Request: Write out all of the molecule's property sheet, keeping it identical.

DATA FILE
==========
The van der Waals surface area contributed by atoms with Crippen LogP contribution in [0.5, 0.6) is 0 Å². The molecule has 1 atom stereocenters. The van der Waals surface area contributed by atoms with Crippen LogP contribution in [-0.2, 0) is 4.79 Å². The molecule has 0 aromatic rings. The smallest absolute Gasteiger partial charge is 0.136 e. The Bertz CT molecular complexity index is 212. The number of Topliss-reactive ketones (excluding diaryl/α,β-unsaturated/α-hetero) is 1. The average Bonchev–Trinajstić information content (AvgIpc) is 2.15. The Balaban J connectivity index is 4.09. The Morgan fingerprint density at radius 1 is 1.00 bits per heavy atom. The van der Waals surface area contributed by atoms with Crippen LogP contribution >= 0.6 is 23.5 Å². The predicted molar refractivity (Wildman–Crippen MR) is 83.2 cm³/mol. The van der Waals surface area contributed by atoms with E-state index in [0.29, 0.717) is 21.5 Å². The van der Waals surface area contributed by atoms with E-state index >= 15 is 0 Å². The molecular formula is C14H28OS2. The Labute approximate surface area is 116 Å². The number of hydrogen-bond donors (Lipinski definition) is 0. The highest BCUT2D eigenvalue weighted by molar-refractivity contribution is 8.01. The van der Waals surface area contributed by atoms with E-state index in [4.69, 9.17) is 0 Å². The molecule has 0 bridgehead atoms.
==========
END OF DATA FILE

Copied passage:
The van der Waals surface area contributed by atoms with Crippen LogP contribution in [0.5, 0.6) is 0 Å². The molecule has 1 atom stereocenters. The van der Waals surface area contributed by atoms with Crippen LogP contribution in [-0.2, 0) is 4.79 Å². The molecule has 0 aromatic rings. The smallest absolute Gasteiger partial charge is 0.136 e. The Bertz CT molecular complexity index is 212. The number of Topliss-reactive ketones (excluding diaryl/α,β-unsaturated/α-hetero) is 1. The average Bonchev–Trinajstić information content (AvgIpc) is 2.15. The Balaban J connectivity index is 4.09. The Morgan fingerprint density at radius 1 is 1.00 bits per heavy atom. The van der Waals surface area contributed by atoms with Crippen LogP contribution >= 0.6 is 23.5 Å². The predicted molar refractivity (Wildman–Crippen MR) is 83.2 cm³/mol. The van der Waals surface area contributed by atoms with E-state index in [0.29, 0.717) is 21.5 Å². The van der Waals surface area contributed by atoms with E-state index >= 15 is 0 Å². The molecular formula is C14H28OS2. The Labute approximate surface area is 116 Å². The number of hydrogen-bond donors (Lipinski definition) is 0. The highest BCUT2D eigenvalue weighted by molar-refractivity contribution is 8.01. The van der Waals surface area contributed by atoms with E-state index in [4.69, 9.17) is 0 Å². The molecule has 0 bridgehead atoms.